"Jestem dowódcą Shepard, a to jest mój ulubiony sklep na cytadeli." - Polish (machine translation)
In a GDC 2010 session entitled "Localizing Large RPGs," which forms part of an ongoing localization summit, BioWare localization project manager Ryan Warden eloquently explored the revered developer's process of adapting a huge, dialogue-driven game like Mass Effect 2 for alternative markets and languages. It may surprise you to learn that BioWare's processes are significantly more elegant than hiring an army of workers to copy and paste lines of text into Google Translate.
With 450,000 words and 30,000 lines of voice-over in the English version, Mass Effect 2 demanded an active approach in its translation to eight languages, including Russian, Czech and Spanish. "Trying to manage this scope is almost unfathomable," said Warden. "For BioWare titles, we don't have the luxury of waiting for the title to be fully complete before starting localization."
The concurrent process was designed to provide as much information and context to translators as possible, allowing them to focus on the job without having to request further information for each new conversation. BioWare compiled a complete localization kit, complete with a pronunciation guide (that's crow-guhn, not kroggin!), an IP glossary, a collection of translator Q&A documents and an extensive character database. "Any time that a translator spends time asking questions and waiting for feedback ... that's wasted time," Warden added. The goal, he said, was to "eliminate any doubt in the confidence of the translator."
The character database categorizes each of BioWare's characters, listing things like gender, species, personality and significance to the overall plot. Even minor characters are accounted for, including a Hanar that features in a humorous commercial you might hear on the planet of Illium:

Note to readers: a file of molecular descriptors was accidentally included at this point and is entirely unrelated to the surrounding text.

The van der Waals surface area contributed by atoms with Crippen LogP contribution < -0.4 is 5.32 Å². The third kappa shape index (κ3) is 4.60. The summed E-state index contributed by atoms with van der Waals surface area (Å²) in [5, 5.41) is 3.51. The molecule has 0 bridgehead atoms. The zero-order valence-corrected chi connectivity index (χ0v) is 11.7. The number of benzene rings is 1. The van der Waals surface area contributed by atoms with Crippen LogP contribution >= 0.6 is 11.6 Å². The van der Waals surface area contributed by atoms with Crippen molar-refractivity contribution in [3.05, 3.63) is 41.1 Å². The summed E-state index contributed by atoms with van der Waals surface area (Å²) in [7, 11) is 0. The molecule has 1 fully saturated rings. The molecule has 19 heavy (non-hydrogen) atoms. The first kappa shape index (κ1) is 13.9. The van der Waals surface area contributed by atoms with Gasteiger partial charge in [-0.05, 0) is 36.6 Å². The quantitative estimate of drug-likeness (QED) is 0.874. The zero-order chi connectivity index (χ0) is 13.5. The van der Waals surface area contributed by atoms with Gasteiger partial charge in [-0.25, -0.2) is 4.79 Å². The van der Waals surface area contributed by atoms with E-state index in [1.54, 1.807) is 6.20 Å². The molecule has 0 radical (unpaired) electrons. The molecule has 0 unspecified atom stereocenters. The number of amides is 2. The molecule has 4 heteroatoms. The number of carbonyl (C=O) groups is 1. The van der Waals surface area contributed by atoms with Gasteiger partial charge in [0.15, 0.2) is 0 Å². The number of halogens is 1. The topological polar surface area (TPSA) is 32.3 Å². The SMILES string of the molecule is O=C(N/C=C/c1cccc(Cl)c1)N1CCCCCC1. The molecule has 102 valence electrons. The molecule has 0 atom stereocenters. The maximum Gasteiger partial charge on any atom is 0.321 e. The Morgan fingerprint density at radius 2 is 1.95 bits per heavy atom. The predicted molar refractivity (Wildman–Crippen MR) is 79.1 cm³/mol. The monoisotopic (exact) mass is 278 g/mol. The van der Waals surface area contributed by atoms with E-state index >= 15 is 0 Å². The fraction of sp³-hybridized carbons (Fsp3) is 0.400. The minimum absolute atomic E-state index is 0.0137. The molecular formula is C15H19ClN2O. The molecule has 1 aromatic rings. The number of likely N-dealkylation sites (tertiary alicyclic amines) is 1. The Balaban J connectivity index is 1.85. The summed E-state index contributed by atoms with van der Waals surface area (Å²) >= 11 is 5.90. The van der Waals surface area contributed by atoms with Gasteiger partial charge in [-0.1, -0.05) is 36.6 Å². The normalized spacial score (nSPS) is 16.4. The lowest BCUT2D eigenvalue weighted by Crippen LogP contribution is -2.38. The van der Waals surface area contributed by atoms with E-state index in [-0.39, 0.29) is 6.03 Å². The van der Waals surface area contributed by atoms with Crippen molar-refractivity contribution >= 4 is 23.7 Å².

"A character in an upcoming film -- a hanar (alien jellyfish creature) who plays a badass action-movie role. The joke is that hanar are both frail and extremely polite, so having him deliver badass lines in polite eloquent speech sounds absurd."
In addition to providing reference material, BioWare's localization was designed to follow right behind the English version's voice-over recording -- by the time dialogue is recorded, the text is likely close enough to being final and ready for translation. Should changes be made, BioWare has a system for flagging changes as "minor" or "major," with the latter prompting a re-translation by a trio of translators assigned to each different language.
Chris Christou, BioWare's lead localization tools programmer, provided a rough overview of BioWare's complete translation pipeline, which incorporates not only contextual notes on dialogue (he said, as he punched a hapless guard through a window), but an ability to click through the game's dialogue trees. It's a bit like playing the crudest, most basic version of a typical BioWare conversation.
BioWare also had to compartmentalize its translation process, taking care to ensure that work being done on downloadable content and patches did not interfere with the final release candidate. "At some point, development just has to end on the title," Warden said. "You have to ship that, you have to get that on the shelf."
Thankfully, the concurrent localization was nimble enough to adapt to a last-minute change to Mass Effect 2, just weeks before certification. "As incredible as it may seem, we did bring back some characters and add additional VO," Warden explained. It was feared that one part of the game didn't make it clear enough what players had to do next, or where they had to go. "It was absolutely the right call. It made the game better."
By the end of the project, Mass Effect 2's 450,000 words had ballooned to 2.7 million after localization, along with 140,000 lines of voice-over work that required over 350 actors and 300 days in the recording studio.